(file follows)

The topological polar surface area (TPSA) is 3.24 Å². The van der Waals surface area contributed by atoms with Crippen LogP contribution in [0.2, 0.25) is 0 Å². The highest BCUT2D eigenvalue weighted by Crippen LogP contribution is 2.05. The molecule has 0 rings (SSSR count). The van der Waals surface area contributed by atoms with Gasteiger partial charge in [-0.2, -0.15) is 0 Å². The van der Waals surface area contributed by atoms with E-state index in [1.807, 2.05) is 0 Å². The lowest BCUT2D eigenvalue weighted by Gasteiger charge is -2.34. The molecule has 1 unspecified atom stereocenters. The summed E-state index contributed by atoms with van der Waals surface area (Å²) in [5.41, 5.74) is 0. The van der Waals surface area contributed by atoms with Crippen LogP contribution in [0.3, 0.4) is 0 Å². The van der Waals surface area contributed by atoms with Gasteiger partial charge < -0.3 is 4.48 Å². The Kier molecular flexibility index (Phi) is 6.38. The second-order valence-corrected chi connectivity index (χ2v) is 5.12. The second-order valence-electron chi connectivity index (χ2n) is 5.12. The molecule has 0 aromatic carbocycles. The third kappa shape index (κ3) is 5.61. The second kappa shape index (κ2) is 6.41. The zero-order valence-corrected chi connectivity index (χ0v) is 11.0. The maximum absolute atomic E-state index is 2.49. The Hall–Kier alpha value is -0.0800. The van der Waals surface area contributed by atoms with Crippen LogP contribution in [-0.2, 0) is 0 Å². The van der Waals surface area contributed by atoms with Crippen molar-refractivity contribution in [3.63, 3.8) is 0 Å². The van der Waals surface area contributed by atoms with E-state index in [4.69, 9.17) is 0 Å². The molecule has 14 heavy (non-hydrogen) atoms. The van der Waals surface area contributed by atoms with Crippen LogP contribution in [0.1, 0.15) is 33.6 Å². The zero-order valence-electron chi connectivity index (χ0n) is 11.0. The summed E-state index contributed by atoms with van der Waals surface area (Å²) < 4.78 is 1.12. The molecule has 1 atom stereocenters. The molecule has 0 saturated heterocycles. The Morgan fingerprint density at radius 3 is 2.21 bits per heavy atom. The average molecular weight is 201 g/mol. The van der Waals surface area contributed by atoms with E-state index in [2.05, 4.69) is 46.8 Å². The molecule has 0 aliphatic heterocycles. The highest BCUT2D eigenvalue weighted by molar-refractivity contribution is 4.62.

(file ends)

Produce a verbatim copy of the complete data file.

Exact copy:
The topological polar surface area (TPSA) is 3.24 Å². The van der Waals surface area contributed by atoms with Crippen LogP contribution in [0.2, 0.25) is 0 Å². The highest BCUT2D eigenvalue weighted by Crippen LogP contribution is 2.05. The molecule has 0 rings (SSSR count). The van der Waals surface area contributed by atoms with Gasteiger partial charge in [-0.2, -0.15) is 0 Å². The van der Waals surface area contributed by atoms with E-state index in [1.807, 2.05) is 0 Å². The lowest BCUT2D eigenvalue weighted by Gasteiger charge is -2.34. The molecule has 1 unspecified atom stereocenters. The summed E-state index contributed by atoms with van der Waals surface area (Å²) in [5.41, 5.74) is 0. The van der Waals surface area contributed by atoms with Crippen LogP contribution in [0.3, 0.4) is 0 Å². The van der Waals surface area contributed by atoms with Gasteiger partial charge < -0.3 is 4.48 Å². The Kier molecular flexibility index (Phi) is 6.38. The second-order valence-corrected chi connectivity index (χ2v) is 5.12. The second-order valence-electron chi connectivity index (χ2n) is 5.12. The molecule has 0 aromatic carbocycles. The third kappa shape index (κ3) is 5.61. The second kappa shape index (κ2) is 6.41. The zero-order valence-corrected chi connectivity index (χ0v) is 11.0. The maximum absolute atomic E-state index is 2.49. The Hall–Kier alpha value is -0.0800. The van der Waals surface area contributed by atoms with Crippen LogP contribution in [-0.2, 0) is 0 Å². The van der Waals surface area contributed by atoms with Crippen molar-refractivity contribution in [3.63, 3.8) is 0 Å². The van der Waals surface area contributed by atoms with E-state index in [4.69, 9.17) is 0 Å². The molecule has 14 heavy (non-hydrogen) atoms. The van der Waals surface area contributed by atoms with Crippen LogP contribution in [0.1, 0.15) is 33.6 Å². The zero-order valence-electron chi connectivity index (χ0n) is 11.0. The summed E-state index contributed by atoms with van der Waals surface area (Å²) < 4.78 is 1.12. The molecule has 1 atom stereocenters. The molecule has 0 saturated heterocycles. The Morgan fingerprint density at radius 3 is 2.21 bits per heavy atom. The average molecular weight is 201 g/mol. The van der Waals surface area contributed by atoms with E-state index in [2.05, 4.69) is 46.8 Å². The molecule has 0 aliphatic heterocycles. The highest BCUT2D eigenvalue weighted by molar-refractivity contribution is 4.62.